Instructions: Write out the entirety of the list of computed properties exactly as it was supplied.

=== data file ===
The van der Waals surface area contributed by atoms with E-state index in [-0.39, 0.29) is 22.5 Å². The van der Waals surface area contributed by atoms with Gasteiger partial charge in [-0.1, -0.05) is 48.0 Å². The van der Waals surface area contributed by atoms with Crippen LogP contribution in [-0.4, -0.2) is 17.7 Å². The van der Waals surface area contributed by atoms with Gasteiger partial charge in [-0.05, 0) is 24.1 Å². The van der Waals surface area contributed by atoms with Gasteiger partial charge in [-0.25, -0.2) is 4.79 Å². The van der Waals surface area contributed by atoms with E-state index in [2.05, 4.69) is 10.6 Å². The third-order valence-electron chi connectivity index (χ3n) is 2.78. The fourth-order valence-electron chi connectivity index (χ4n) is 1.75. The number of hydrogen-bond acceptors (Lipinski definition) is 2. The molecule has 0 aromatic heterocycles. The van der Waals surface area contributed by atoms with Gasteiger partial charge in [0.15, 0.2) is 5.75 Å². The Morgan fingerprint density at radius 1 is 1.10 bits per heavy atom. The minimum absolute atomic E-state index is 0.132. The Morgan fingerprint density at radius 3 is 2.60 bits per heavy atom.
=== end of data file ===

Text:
The van der Waals surface area contributed by atoms with E-state index in [-0.39, 0.29) is 22.5 Å². The van der Waals surface area contributed by atoms with Gasteiger partial charge in [-0.1, -0.05) is 48.0 Å². The van der Waals surface area contributed by atoms with Crippen LogP contribution in [-0.4, -0.2) is 17.7 Å². The van der Waals surface area contributed by atoms with Gasteiger partial charge in [-0.05, 0) is 24.1 Å². The van der Waals surface area contributed by atoms with Gasteiger partial charge in [-0.25, -0.2) is 4.79 Å². The van der Waals surface area contributed by atoms with E-state index in [2.05, 4.69) is 10.6 Å². The third-order valence-electron chi connectivity index (χ3n) is 2.78. The fourth-order valence-electron chi connectivity index (χ4n) is 1.75. The number of hydrogen-bond acceptors (Lipinski definition) is 2. The molecule has 0 aromatic heterocycles. The van der Waals surface area contributed by atoms with Gasteiger partial charge in [0.15, 0.2) is 5.75 Å². The Morgan fingerprint density at radius 1 is 1.10 bits per heavy atom. The minimum absolute atomic E-state index is 0.132. The Morgan fingerprint density at radius 3 is 2.60 bits per heavy atom.